The position provided an excellent opportunity to provide direct services to families and children. Overall it was a wonderful experience.
Child Specialist V (Former Employee) – San Antonio, TX – August 17, 2015
I have worked with families and children throughout my career and retired from Oklahoma Department of Human Services as an administrator in Child Welfare Services. I desired to return to direct services and found the opportunity to do that through the Texas Department of Families and Services to Children.
It was delightful to have co-workers to work with and to learn from. The most difficult part of the job was the extremely large caseloads and long work hours which were often necessary to meet the needs of children, families, caretakers or demands of the Court system. The most enjoyable part of the job was knowing I had helped facilitate a child's return to their home, a mother being able to provide a home for her children and foremost, children were safer after intervening in their behalf.
Conservatorship Specialist II (Current Employee) – Fort Worth, TX – August 3, 2015
This is a very challenging job that many love and hate at the same time. There is a sense of satisfaction in helping families, but there is more work than is reasonable for any one person to accomplish. There is a lot of pressure to meet deadlines and always something new to learn. It is nearly impossible to turn the job off after work or take time off.
Decent benefits, lots of time off offered, mileage reimbursement
Difficult to take time off, extremely demanding job, too much stress
CPS SPECIALIST - INVESTIGATOR I (Former Employee) – Lufkin, TX – July 23, 2015
Be prepared for this job, you will face a lot challenges. Their training program is a joke and they won't teach you much. They might as well just give a giant binder with all the rules and regulations in it. My experience was not great because no one was willing to help me when I finished training.
I was hired during a major transition period for the organization. They decided to make their employees mobile, meaning they worked from home mostly. No one was ever in my office and I felt like they kind of threw me out there. I only lasted a year.
Terrible office environment, lots of gossiping and adults behaving like they're in high school.
Advice to the "higher-ups" would be to make sure your supervisors are doing their jobs in helping newcomers. Even after asking my supervisors and other coworkers, I got no help. Everyone wants to benefit themselves and themselves only.
Pay, stipend, flexibility
No help, heavy caseloads, terrible office environment, gossiping, selfish people, high school behavior
Child Protective Services Investigator IV (Former Employee) – Irving, TX – July 22, 2015
Long hours as an investigator with the expectation to make sure the children are safe at all times, even when you are not on the job. I enjoyed the job itself, but it was very demanding and some of the management was not supportive.
Protect children, help families, provide resources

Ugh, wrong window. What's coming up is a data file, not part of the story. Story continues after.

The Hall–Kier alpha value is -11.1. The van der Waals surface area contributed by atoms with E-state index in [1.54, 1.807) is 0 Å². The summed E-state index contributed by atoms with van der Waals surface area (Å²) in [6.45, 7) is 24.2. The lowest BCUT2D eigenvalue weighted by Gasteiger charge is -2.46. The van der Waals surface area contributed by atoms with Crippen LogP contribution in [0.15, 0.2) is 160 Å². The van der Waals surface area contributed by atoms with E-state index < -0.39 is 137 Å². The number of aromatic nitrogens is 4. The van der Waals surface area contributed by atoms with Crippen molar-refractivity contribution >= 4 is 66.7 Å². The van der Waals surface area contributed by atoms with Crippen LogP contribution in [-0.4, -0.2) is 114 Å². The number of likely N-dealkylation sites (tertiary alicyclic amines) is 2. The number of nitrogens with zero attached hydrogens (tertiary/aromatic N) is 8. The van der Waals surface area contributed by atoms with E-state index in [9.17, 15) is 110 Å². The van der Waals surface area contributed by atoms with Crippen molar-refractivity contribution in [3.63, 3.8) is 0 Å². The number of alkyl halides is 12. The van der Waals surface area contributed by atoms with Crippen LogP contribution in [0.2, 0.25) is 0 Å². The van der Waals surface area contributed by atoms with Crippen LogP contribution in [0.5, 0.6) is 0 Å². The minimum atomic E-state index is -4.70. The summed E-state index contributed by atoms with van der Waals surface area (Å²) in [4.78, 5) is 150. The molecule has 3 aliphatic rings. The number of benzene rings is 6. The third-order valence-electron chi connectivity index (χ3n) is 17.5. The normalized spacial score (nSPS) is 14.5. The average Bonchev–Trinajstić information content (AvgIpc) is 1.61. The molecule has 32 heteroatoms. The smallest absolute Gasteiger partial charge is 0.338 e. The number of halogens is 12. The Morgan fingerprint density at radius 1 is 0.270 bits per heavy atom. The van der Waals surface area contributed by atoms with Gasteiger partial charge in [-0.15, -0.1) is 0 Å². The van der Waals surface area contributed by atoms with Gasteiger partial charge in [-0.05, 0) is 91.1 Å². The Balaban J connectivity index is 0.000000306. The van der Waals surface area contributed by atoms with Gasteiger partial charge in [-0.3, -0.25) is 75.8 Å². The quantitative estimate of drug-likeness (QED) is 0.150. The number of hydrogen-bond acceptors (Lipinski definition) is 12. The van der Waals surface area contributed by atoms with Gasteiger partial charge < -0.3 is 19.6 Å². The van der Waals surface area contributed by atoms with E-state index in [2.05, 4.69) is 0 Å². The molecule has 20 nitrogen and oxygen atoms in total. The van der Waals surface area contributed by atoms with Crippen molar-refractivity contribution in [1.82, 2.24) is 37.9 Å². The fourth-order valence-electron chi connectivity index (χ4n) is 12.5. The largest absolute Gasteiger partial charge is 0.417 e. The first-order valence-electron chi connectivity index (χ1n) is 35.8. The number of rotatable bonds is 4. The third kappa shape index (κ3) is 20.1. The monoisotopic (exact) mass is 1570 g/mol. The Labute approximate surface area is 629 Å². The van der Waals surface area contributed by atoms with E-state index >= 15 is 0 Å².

Learning to work with numerous entites over the years.
Child Protective Supervisor II (Current Employee) – Houston, TX – July 15, 2015
TDPRS can be a demanding job as it involves working with abused children and their families. TDPRS also can lead to quick burn out if each employee does not take the time to properly balance work and home/social life which is important in all jobs. TDPRS can be rewarding when positive outcomes occur between children and their families and the employees at every level are able to bare witness to progress.
Ability to work diligently with children and families
Based on the emotional factor, can lead to quick burn out
Working for the office that I worked at was crummy, and the supervisors were so unprofessional and not helping at all. Basically you attend training which does not at all prepare you for the field experience, and once training is complete you're thrown to the wolves as if you know your job.They expect you to learn as you go, and the experience I had was overwhelming and veeery stressful!!
Worker (Current Employee) – Houston, TX – May 27, 2015
This job gave a lot of advancement opportunities but it is very emotional draining and will take over your whole life. The job involves children removed from their parent's care and placed with a relative or foster care. the whole system is sneaky and biases.
CHILD PROTECTIVE SERVICES INVESTIGATOR II (Current Employee) – Austin, TX – April 15, 2015
During a typical day at work, you juggle many different responsibilities, like interviewing children and families, reaching out to community resources, and writing legal documents. It is a hard job but it is worth it.
A typical day is unheard of. The job entails a variety of different aspects in which changes occur frequently. While working here I have learned to work with many different personalities. The hardest part of teh job is meeting time constraints for documemtation. The enjoyable part of the job is the flexibilty and cool people you meet while working here.
Supervisor/Manager II (Former Employee) – Dallas-Fort Worth, TX – March 4, 2015
Each person hired by the state is well aware of the time and commitment required for this job. It is a very rewarding field to be involved with. One learns how to be very organized, write extremely well, get along with departments, agencies and the public. One learns to be very detailed and also how to handle any emergency. This was an excellent opportunity.
Learned to work with multiple agencies
One cannot end their day until everything is completed.